Splash - May/June 2012 - (Page 34)

DaniLe JoHnson PHotoGRaPHy MEANWHILE, BACKSTAGE... S pectators at the 2012 U.S. Olympic Team Trials will be privy to a special show: laser light displays, waterfalls, pyrotechnics, a glowing competition pool, and of course some of the most incredible races of all time. But there’s another show not visible to fans. Trials veterans Jessica hardy and Ricky Berens go behind the scenes with Splash to share what only a very few experience. by Bonnie Moss tHE EMotioNAl RollER coAstER In a meet where only first and second make the Olympic Team, coming in third, even by one one-hundredth of a second, seems brutally unfair. But it has happened, and to add insult to injury, swimmers are required to answer media questions immediately following their races. Reporters are anxious to capture every raw feeling live on film and someone who just sacrificed everything to train for this one moment, only to miss their shot, must hold their composure, look into the cameras and logically explain to the folks back home what just happened. When the cameras stop rolling and the swimmer walks on to the warm-down pool, spectators and fans don’t see all the emotions exploding behind the halls. It’s everything from screams of excitement for making the team, to anger and sobs from missing their opportunity. The coaches take a big brunt of this, too. They see the extreme good and bad moments and have to share their disappointment with one swimmer while almost simultaneously sharing their excitement with another who just qualified. “It’s two total extremes,” says Hardy. “You see everything from ecstatic behavior to severe disappointment. There is just a ton of crying, whether it’s from heartbreak or happiness. The good thing is that everyone is so supportive. Hugs are everywhere on deck.” “It’s obviously worse at night because it’s finals and everyone’s emotions are at an all-time high. It is so hard to make the team that you just have to put it all out there.” Berens, who had just qualified for the Team in 2008, experienced the burden when his close friend and teammate didn’t make it. “It’s hard to act like it’s not a big deal because it is,” Berens said. “He was very supportive of me, but I could see it in his eyes how painful his loss was.” tHE GRUEliNG scHEDUlE A typical evening for an Olympic Trials finalist is exhausting, and that doesn’t include the racing. At the 2008 Trials, after swimming prelims earlier in the day and qualifying for evening finals, the minute-by-minute agenda for Berens’ and Hardy’s later performance left little room to enjoy victory. Following evening warm-ups, Hardy went to the locker room to change into a dry suit – which, going solo, can be a 30 minute strenuous effort with the old fullbody suits. From suit changes, it’s on to the ready rooms, where the top eight finalists in the race meet before being marched out on deck in front of the screaming spectators. Finalists were individually announced behind their blocks, and they stepped up to compete in the race of their lives. After their races, Hardy and Berens had but a few precious moments to absorb what happened. They gave a few hugs, exited the pool and waved to the crowd. From this moment on, minutes ticked off like seconds. With the other seven finalists and fresh out of breath, he walked through the mixed zone and talked to reporters, a mandatory job for all finalists. Berens then tried to warm down a few hundred yards, but it was nearly impossible with his emotional high. “I had to stop at each wall to talk to whoever was there,” he says. “I think I just hopped around. I had no desire to warm down even though I had to race the next day.” He was still on a time crunch to fit in a talk with his coach and parents, and get dressed and look presentable for the awards ceremony. He still had to provide a drug test, eat dinner and get back to his hotel as fans stopped him with endless requests for auto- EliZAbEtH pEltoN 34 splAsH • May/June 2012 • The TRIALS ISSue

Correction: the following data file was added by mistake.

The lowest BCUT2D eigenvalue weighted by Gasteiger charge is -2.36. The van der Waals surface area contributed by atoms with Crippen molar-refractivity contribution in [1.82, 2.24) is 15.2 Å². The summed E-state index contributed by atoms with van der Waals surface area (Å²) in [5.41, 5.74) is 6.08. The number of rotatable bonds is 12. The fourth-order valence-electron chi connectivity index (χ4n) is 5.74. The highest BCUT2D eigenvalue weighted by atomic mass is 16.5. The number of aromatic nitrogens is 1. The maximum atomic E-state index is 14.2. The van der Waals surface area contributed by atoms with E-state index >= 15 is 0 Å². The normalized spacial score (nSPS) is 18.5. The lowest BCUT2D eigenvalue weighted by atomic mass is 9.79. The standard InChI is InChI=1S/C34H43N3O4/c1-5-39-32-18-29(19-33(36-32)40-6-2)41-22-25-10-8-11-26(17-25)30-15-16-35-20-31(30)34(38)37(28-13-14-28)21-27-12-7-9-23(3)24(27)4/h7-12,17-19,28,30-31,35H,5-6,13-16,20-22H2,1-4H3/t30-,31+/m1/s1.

Table of Contents for the Digital Edition of Splash - May/June 2012

Splash - May/June 2012
About Trials...
Mike Gustafson
Swim Briefs/Justin Case
Top Ten Tweets/Point-Counterpoint
Keys to Success
Training With
Athletic Foodie
Olympic Trials Preview
The Swimmers
Rank & File
Third Is No Charm
Repeat Performance
Trials Pressures
Behind the Scenes
The Venue
Alex Meyer
Making the Team
Swim Nut Zeke
Ultimate Pump-Up Song
Best Race Ever
America’s Swim Team Athletes

Splash - May/June 2012